Reasons to avoid
-Quality not as high as others

Available in a variety of thread sizes, from 37mm upwards, this is a very inexpensive option for beginners, while flexible and straightforward enough for any newcomer who wants to get up close and personal to subject matter using just a standard lens and this kit.

OK, so while results may not be exactly the same as an expensive macro lens, this is a fun place to start. 

Despite the inexpensive nature of the Vivitar product, it comes with a generous 15-year warranty and a nylon wallet to store and transport the filters in. 

A good place to start your experimentations with magnification.

• Read more: Five tips for using macro lenses

(Image credit: Tiffen)

3: Tiffen Close Up Lens Set

An excellent, versatile set of filters from a trusted manufacturer

Specifications
Thread diameter available: 37mm, 43mm, 46mm, 49mm, 52mm, 55mm, 58mm, 62mm, 67mm, 72mm, 77mm
Diopter strengths supplied: +1, +2, and +4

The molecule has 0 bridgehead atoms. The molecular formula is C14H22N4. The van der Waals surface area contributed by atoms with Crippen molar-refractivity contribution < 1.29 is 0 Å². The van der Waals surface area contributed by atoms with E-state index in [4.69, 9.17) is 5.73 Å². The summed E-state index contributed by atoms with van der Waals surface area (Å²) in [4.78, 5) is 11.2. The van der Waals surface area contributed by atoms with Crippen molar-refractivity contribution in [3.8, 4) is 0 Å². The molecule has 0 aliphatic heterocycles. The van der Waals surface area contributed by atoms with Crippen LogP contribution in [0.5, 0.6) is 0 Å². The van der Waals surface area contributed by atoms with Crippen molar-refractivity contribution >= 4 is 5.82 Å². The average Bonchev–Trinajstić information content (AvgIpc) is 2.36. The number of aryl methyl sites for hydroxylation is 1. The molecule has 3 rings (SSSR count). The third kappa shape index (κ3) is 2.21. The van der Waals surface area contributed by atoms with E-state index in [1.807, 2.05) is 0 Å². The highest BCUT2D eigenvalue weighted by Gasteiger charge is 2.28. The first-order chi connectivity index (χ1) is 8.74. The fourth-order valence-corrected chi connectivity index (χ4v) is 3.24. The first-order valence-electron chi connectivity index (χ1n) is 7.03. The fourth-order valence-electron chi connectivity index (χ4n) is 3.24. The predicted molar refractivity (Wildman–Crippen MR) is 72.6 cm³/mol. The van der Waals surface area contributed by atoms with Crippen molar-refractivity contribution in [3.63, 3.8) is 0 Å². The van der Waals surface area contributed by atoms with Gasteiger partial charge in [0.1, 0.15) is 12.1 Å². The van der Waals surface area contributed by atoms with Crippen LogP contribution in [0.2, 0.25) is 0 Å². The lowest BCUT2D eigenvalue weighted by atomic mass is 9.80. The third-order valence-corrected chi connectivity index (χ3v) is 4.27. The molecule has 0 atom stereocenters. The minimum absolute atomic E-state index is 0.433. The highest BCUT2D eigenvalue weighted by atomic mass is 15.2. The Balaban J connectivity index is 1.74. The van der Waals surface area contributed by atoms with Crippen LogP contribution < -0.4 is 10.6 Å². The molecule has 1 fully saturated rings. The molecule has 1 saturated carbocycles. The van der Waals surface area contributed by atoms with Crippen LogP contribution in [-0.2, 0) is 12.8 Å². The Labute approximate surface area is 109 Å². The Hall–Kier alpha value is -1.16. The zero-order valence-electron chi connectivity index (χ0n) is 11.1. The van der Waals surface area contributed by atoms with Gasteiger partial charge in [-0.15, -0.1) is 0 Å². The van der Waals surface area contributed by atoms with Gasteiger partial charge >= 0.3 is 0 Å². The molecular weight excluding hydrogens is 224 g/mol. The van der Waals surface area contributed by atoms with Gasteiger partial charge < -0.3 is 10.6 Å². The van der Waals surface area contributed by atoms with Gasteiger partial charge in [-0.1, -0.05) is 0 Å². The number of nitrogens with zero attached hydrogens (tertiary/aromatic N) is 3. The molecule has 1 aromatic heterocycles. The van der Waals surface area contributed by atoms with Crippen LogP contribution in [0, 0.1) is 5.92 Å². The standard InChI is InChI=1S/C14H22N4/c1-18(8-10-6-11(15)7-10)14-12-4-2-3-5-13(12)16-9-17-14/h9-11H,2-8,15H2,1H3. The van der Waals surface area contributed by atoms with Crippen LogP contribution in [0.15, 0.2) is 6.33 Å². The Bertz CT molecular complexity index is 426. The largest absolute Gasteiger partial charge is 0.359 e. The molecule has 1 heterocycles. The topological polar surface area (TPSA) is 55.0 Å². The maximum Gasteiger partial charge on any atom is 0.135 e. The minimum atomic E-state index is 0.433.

Reasons to buy
+Filters can be stacked+High-quality carrying case
Reasons to avoid
-Only three strengths

Tiffen is another big name in the business of camera filters, so it's no surprise it offers a close-up lens set, supplied in a leatherette carry pouch. 

The beauty here is the ability to take macro shots without having to pack a dedicated macro lens in your camera bag, or shell out big money for one in the first place. 

Available in a broad range of compatible filter sizes and +1, +2 and +4 diopter options, these Tiffen branded options are another easy-to-use solution for photographers wanting to get extra close. 

The lenses can also be used individually or combined for maximum close up effect and creative flexibility in all shooting scenarios. A commendably comprehensive yet affordable solution.

(Image credit: Hoya)

4: Hoya HMC Close Up Lens Set

Premium filters for those who need the best in optical quality

Specifications
Thread diameter avaialable: 46mm, 49mm, 52mm, 55mm, 58mm, 62mm, 67mm, 72mm, 77mm
Diopter strengths supplied: +1, +2, and +4
Reasons to buy
+Trusted brand+Superb light transmission
Reasons to avoid
-Not the cheapest option

Here's a known and respected brand offering a plethora of close up filter solutions, with set sizes ranging from 46mm to 77mm, containing three options, depending on how close you want to go: +1, +2 or +3.